You may not want to leave a suite, but what about the economy class cabins?
Emery: “You do hear a lot of complaints from economy passengers about how tightly packed in they are, for example, so you would think that our research data would show economy cabins on the negative side of the scale, with premium cabins on the positive side. As it turns out, for every aircraft for every class, people’s overall ratings tend to be on the positive side, although there is a significant difference between class ratings. So when people are experiencing being in the air and in an airplane, they are generally in a positive frame of mind, which I would say is counterintuitive to what people would think.”
Craver: “I would agree: this finding is counterintuitive to what people would expect. However, it is line with the in-depth research we have done, with the statistics confirming our deep qualitative research. When you ask someone if they want more legroom, you will always get the answer ‘yes’. We look at it as ‘how do you feel?’”
Do any cabin features lift passengers’ spirits?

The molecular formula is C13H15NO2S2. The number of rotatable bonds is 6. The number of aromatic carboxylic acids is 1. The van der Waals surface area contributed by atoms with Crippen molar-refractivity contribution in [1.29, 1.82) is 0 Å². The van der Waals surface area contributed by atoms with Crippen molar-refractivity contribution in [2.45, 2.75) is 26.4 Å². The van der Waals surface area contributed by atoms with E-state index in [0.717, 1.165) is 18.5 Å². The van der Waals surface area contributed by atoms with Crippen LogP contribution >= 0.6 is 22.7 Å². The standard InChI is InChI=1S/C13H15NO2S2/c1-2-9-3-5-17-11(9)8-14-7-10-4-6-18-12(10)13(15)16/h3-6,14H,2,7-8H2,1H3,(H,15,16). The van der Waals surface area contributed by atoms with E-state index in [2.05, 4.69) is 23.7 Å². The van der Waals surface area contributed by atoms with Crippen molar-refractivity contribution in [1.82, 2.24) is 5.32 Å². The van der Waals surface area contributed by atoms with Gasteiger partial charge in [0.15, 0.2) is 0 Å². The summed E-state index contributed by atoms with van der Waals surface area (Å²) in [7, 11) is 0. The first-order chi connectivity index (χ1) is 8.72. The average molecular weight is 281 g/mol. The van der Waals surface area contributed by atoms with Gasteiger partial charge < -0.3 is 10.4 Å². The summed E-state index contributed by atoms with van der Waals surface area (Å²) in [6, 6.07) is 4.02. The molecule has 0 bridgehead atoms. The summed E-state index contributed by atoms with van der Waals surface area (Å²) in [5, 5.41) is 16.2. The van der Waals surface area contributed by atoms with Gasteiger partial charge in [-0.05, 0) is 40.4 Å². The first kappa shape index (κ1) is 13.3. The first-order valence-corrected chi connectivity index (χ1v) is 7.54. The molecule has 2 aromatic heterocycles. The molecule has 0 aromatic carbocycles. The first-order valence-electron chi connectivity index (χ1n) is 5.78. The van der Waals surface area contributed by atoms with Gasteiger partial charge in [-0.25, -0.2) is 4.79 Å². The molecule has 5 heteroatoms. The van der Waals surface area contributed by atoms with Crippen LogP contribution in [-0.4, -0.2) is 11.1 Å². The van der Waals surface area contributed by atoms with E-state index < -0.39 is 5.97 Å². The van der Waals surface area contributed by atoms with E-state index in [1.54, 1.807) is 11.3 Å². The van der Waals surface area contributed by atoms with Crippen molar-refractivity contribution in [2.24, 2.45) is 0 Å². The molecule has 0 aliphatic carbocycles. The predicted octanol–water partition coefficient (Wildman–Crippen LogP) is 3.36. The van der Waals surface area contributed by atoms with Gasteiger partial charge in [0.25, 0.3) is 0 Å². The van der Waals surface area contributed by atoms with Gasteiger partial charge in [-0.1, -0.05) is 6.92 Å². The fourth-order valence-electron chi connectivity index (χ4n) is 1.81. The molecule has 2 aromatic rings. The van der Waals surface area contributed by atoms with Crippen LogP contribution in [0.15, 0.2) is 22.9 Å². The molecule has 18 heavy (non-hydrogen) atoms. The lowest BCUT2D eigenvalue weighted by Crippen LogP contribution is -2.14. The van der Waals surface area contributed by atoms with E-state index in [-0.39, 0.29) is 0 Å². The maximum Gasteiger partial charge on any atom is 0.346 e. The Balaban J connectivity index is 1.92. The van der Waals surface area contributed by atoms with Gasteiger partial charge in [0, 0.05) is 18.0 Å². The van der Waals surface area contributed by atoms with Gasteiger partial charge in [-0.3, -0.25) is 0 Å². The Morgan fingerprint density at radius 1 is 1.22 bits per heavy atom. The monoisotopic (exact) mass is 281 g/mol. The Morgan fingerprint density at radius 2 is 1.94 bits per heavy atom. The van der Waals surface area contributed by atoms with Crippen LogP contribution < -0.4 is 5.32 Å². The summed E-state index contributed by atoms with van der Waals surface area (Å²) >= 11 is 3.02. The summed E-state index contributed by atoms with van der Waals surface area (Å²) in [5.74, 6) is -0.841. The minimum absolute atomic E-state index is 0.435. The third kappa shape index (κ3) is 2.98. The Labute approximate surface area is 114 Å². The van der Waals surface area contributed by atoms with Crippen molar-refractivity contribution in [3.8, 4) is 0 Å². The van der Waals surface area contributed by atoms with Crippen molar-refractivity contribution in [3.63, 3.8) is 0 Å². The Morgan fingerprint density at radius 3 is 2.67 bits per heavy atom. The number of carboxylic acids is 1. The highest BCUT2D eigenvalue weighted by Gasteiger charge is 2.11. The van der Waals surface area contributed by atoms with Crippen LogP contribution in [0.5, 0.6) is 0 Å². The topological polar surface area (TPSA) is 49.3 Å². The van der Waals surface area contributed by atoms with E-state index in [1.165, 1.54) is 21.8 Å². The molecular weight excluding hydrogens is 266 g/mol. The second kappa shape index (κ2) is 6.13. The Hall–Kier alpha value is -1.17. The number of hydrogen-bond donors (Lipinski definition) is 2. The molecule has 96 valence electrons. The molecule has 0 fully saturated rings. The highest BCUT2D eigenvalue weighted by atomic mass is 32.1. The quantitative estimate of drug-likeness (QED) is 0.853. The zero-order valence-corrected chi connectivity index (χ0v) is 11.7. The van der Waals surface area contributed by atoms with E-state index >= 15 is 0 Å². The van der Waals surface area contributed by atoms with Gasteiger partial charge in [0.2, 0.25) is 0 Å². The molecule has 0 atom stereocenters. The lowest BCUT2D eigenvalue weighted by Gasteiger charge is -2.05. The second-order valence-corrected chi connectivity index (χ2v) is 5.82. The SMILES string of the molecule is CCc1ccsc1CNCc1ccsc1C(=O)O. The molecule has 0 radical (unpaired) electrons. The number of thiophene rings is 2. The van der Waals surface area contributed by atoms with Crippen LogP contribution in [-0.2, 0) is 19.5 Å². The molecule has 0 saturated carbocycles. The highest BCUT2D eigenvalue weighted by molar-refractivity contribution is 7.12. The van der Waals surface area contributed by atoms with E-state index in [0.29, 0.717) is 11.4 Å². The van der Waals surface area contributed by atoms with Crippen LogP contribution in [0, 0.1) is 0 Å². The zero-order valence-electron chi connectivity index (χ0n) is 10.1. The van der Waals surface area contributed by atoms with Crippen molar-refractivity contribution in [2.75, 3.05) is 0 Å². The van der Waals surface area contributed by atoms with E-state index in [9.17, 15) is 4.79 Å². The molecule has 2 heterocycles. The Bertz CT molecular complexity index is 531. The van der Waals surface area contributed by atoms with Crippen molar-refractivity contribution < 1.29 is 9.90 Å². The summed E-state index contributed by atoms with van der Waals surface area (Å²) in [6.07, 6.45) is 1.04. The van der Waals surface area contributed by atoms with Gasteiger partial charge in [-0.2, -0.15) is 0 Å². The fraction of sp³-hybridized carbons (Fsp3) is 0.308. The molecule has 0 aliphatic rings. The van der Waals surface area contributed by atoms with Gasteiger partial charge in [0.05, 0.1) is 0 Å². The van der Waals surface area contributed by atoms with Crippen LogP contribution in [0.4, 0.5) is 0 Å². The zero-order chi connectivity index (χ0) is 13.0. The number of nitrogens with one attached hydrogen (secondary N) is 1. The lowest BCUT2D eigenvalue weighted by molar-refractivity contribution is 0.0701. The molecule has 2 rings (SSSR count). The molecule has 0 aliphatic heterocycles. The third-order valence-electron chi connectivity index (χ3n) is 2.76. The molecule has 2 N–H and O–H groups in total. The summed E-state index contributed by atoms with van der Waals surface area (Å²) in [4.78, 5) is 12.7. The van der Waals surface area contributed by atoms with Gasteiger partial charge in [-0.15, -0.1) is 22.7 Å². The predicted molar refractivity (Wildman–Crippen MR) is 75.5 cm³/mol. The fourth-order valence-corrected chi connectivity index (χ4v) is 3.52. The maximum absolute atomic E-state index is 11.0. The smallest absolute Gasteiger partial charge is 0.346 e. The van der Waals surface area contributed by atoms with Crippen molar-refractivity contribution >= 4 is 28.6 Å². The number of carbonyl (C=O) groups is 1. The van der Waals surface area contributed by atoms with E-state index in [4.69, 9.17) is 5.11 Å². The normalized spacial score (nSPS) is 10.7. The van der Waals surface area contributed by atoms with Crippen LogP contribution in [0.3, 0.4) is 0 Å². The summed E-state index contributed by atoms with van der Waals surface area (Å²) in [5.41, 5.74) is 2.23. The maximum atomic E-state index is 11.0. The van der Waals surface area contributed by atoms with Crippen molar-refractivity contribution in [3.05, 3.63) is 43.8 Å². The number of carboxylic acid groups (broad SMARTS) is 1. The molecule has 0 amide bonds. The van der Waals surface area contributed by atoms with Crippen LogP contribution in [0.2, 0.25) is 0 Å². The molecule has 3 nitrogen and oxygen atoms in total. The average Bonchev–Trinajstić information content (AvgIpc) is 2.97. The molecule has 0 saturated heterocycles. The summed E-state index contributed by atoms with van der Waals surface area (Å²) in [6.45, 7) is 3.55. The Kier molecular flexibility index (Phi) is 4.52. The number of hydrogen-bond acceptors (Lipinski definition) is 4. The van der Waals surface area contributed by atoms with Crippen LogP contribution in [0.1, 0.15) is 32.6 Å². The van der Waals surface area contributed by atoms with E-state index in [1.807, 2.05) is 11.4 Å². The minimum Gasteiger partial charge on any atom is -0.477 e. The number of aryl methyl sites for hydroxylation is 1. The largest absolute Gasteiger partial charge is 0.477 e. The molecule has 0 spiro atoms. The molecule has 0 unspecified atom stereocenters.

Emery: “Having something at the entryway that looks different to what people usually see is, in general, always a good thing. There are a number of factors why we believe that – which we won’t go into – but in general we think that entryway features are a good idea. However, there are a lot of airlines whose business model won’t allow that, unless it can be done in a way that doesn’t lose seats.
“More important than individual features is how they play together and if they are consistent and compatible with the brand promise the airline is making and what the airline brand wants to stand for.”
Craver: “There’s always a trade. There are a lot of things you could do to potentially create a fantastic experience, but in the end, if it doesn’t turn into revenue, it doesn’t work. You need to balance everything to do with revenue – what people are willing to pay for, and what you believe strengthens the airline brand.”
So how does Boeing apply these findings?
Craver: “One of the key goals is to give airlines the flexibility to do what is best for their business, because it is different for every airline. We build platforms that are sold globally, so we focus on cross-cultural things that are universally beneficial and we consult with airlines. We give them recommendations based on our research and share information with them, but ultimately they have to make the business decision that is best for them.
“We believe that preference is a key factor because it tends to encapsulate many different elements. It’s about how the passenger feels about the experience. It’s about everything involved in the experience, and there are some things that Boeing can influence, but also things that the airlines can influence, such as the service. Humans don’t perceive experiences in single connections, we look at things holistically.”